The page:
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Re: [XHR] LC comments from the XForms Working Group

From: Boris Zbarsky <bzbarsky@MIT.EDU>
Date: Fri, 13 Jun 2008 12:44:55 -0500
Message-ID: <4852B217.5080404@mit.edu>
To: Mark Birbeck <mark.birbeck@webbackplane.com>
CC: Anne van Kesteren <annevk@opera.com>, public-webapps@w3.org, public-forms@w3.org

Mark Birbeck wrote:
> Since when have W3C specifications been written only for certain
> audiences?

Uh...  Are you serious?  The SVG Tiny specs aren't written for certain 
audiences, for example?

> The whole point of the process of review and 'last call' is
> to get comments from various interested parties. You are saying that
> you have already decided who the interested parties are.

I think it's more a matter of not all interested parties necessarily being 
created equal.  If you haven't read it yet, I urge you to read 
<http://dbaron.org/log/2006-08#e20060818a>.

(Note that this is a general comment, not specific to this particular point 
about Window.)

> I don't really follow this.

For one thing, XMLHttpRequest same-origin checking needs to work the same exact 
way as all otehr same-origin checking in the UA, to avoid introducing security 
bugs.  HTML5 will define same-origin checking in HTML.  It was decided to 
reference this rather than duplicating a large chunk of that spec and possibly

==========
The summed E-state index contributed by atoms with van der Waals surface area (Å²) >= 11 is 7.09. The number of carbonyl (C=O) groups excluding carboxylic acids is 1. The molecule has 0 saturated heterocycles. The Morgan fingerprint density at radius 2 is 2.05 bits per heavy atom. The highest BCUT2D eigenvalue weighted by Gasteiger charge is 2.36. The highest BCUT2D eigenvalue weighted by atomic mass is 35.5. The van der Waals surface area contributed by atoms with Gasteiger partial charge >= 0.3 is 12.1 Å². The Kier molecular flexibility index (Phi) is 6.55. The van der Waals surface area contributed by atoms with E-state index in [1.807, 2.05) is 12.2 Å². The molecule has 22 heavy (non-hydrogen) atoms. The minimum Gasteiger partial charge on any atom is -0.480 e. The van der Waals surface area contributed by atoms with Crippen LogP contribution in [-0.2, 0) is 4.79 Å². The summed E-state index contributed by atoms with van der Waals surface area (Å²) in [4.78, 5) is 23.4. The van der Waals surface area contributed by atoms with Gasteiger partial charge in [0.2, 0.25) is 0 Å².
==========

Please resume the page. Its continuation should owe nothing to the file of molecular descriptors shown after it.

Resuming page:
having spec skew).

If we have a better proposal for how that goal (that the same definition of 
"same origin" is used everywhere) can be accomplished, I agree that would be nice.

Similar for the other things Window gives us now (base URI definition, etc).

Perhaps we should define how these things work when we're in a Window and make 
it clear that any use of XHR in any other context will mean it's the other 
context's responsibility to define exactly how XHR behaves there, and list all 
the constraints such a definition must satisfy.

> If browser vendors (of all shades, not just Microsoft) had
> 'taken the web into account' in the past, then Thomas Fuchs, Sam
> Stephenson and John Resig would not be as celebrated as they are. So
> forgive me if I don't trumpet the arrival of the cavalry in the form
> of limited specifications created by some of the browser vendors.

I'm not sure I follow this.  "Taking the web into account" does not preclude new 
functionality; it just limits what the spec can do with already-implemented 
functionality.

> And before you reply about 'ivory towers', and 'designing for the real
> web', etc., the XForms WG is only asking for one or two lines to be
> added to the spec.

See above about ensuring certain things about security policy; it wasn't clear 
to me that your addition addresses that issue sufficiently.

> The frightening thing about your attitude here is that it is
> completely counter to the prevailing trend that embraces code-sharing,
> open source, anti-patents, open standards, and so on.

Just as a note, open source doesn't mean arbitrary changes or features are 
accepted.  Neither should open standards, though it often seems like they do 
work that way.

(That's not a comment on the particular suggestion here; just a general 
philosophical point in response to your general claim.)

-Boris
Received on Friday, 13 June 2008 17:46:15 GMT

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